This note is a retrospective review of our 2006 paper  on the properties of protocols, especially interoperability.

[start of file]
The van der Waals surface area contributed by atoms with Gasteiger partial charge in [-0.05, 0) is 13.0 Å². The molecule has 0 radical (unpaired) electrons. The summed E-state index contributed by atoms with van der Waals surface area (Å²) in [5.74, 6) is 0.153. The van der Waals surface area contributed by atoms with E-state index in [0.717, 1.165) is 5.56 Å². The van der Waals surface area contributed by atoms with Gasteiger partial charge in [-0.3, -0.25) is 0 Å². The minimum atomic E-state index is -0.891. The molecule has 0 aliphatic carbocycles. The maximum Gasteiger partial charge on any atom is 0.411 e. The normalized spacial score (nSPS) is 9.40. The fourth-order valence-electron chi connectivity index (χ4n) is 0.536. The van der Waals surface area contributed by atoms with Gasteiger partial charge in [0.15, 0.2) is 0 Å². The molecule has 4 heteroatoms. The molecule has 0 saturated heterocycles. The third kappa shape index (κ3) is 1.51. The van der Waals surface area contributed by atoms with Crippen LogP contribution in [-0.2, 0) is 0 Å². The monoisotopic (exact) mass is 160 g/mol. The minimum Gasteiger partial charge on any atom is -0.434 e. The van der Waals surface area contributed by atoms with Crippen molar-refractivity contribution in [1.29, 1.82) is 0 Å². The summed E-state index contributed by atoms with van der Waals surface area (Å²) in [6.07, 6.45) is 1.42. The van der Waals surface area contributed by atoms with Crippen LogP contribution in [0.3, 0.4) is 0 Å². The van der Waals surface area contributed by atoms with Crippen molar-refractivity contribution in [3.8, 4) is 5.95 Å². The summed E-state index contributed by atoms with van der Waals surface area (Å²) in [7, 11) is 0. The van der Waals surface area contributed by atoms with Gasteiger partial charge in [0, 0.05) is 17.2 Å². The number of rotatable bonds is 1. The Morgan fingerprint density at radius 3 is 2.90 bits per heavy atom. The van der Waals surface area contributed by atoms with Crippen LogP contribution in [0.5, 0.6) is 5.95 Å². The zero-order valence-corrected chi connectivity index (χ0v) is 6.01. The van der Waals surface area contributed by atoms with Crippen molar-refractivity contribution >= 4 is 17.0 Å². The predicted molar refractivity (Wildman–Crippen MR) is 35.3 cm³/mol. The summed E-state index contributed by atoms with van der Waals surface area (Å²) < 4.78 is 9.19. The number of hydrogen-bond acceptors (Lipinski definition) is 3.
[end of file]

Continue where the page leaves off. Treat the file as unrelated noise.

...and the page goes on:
A bit of history is in order. By 2006, the importance of a social semantics for protocols was well-established in the multiagent systems community. Further, commitments had emerged as a preeminent abstraction for capturing the semantics. The big advantage was that specifying the meaning of protocol messages in terms of the commitments among agents enabled the agents to act flexibly.